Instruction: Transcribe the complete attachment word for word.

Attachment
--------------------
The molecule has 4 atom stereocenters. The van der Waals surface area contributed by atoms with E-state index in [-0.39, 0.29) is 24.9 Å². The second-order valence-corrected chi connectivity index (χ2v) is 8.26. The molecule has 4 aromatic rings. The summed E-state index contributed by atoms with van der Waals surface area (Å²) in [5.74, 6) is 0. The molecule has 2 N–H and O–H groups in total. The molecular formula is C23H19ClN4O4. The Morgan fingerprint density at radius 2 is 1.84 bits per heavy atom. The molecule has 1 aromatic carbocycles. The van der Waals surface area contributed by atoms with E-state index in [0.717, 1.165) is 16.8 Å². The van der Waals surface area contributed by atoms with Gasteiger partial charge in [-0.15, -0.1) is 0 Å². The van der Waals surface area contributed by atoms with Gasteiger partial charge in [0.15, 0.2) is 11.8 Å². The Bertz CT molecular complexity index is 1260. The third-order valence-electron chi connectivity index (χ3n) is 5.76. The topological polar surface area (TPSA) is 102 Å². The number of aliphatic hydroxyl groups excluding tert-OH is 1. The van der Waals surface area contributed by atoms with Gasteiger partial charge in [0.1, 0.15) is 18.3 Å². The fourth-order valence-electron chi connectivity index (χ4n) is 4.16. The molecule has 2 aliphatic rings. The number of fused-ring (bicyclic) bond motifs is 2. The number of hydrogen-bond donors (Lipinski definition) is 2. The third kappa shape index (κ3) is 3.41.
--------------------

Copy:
The molecule has 4 atom stereocenters. The van der Waals surface area contributed by atoms with E-state index in [-0.39, 0.29) is 24.9 Å². The second-order valence-corrected chi connectivity index (χ2v) is 8.26. The molecule has 4 aromatic rings. The summed E-state index contributed by atoms with van der Waals surface area (Å²) in [5.74, 6) is 0. The molecule has 2 N–H and O–H groups in total. The molecular formula is C23H19ClN4O4. The Morgan fingerprint density at radius 2 is 1.84 bits per heavy atom. The molecule has 1 aromatic carbocycles. The van der Waals surface area contributed by atoms with E-state index in [0.717, 1.165) is 16.8 Å². The van der Waals surface area contributed by atoms with Gasteiger partial charge in [-0.15, -0.1) is 0 Å². The van der Waals surface area contributed by atoms with Gasteiger partial charge in [0.15, 0.2) is 11.8 Å². The Bertz CT molecular complexity index is 1260. The third-order valence-electron chi connectivity index (χ3n) is 5.76. The topological polar surface area (TPSA) is 102 Å². The number of aliphatic hydroxyl groups excluding tert-OH is 1. The van der Waals surface area contributed by atoms with Gasteiger partial charge in [0.1, 0.15) is 18.3 Å². The fourth-order valence-electron chi connectivity index (χ4n) is 4.16. The molecule has 2 aliphatic rings. The number of fused-ring (bicyclic) bond motifs is 2. The number of hydrogen-bond donors (Lipinski definition) is 2. The third kappa shape index (κ3) is 3.41.